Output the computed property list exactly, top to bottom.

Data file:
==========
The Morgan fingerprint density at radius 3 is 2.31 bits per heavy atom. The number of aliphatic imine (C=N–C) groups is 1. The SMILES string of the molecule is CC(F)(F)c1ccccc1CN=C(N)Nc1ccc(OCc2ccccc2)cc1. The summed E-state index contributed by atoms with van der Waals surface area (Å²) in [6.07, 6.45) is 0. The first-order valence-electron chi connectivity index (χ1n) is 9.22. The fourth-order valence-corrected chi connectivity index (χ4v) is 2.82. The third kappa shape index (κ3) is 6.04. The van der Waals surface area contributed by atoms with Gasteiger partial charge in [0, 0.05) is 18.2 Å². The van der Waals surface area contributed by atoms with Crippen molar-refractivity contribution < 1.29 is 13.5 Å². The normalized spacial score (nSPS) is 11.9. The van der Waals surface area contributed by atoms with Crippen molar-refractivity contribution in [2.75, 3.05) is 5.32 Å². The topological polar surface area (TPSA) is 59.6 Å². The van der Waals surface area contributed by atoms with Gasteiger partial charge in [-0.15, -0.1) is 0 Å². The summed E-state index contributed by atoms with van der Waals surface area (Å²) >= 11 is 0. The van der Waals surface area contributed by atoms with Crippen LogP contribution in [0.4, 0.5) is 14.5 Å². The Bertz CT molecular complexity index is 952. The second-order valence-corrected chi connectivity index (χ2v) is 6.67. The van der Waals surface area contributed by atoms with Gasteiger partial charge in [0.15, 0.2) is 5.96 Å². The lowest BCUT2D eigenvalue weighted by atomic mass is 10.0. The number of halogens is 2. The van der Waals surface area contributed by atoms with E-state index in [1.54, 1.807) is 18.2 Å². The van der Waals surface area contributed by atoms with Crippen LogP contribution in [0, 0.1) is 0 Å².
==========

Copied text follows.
The Morgan fingerprint density at radius 3 is 2.31 bits per heavy atom. The number of aliphatic imine (C=N–C) groups is 1. The SMILES string of the molecule is CC(F)(F)c1ccccc1CN=C(N)Nc1ccc(OCc2ccccc2)cc1. The summed E-state index contributed by atoms with van der Waals surface area (Å²) in [6.07, 6.45) is 0. The first-order valence-electron chi connectivity index (χ1n) is 9.22. The fourth-order valence-corrected chi connectivity index (χ4v) is 2.82. The third kappa shape index (κ3) is 6.04. The van der Waals surface area contributed by atoms with Gasteiger partial charge in [0, 0.05) is 18.2 Å². The van der Waals surface area contributed by atoms with Crippen molar-refractivity contribution < 1.29 is 13.5 Å². The normalized spacial score (nSPS) is 11.9. The van der Waals surface area contributed by atoms with Crippen molar-refractivity contribution in [2.75, 3.05) is 5.32 Å². The topological polar surface area (TPSA) is 59.6 Å². The van der Waals surface area contributed by atoms with Gasteiger partial charge in [-0.15, -0.1) is 0 Å². The summed E-state index contributed by atoms with van der Waals surface area (Å²) >= 11 is 0. The van der Waals surface area contributed by atoms with Crippen LogP contribution in [0.4, 0.5) is 14.5 Å². The Bertz CT molecular complexity index is 952. The second-order valence-corrected chi connectivity index (χ2v) is 6.67. The van der Waals surface area contributed by atoms with Gasteiger partial charge in [0.15, 0.2) is 5.96 Å². The lowest BCUT2D eigenvalue weighted by atomic mass is 10.0. The number of halogens is 2. The van der Waals surface area contributed by atoms with E-state index in [1.54, 1.807) is 18.2 Å². The van der Waals surface area contributed by atoms with Crippen LogP contribution in [0, 0.1) is 0 Å².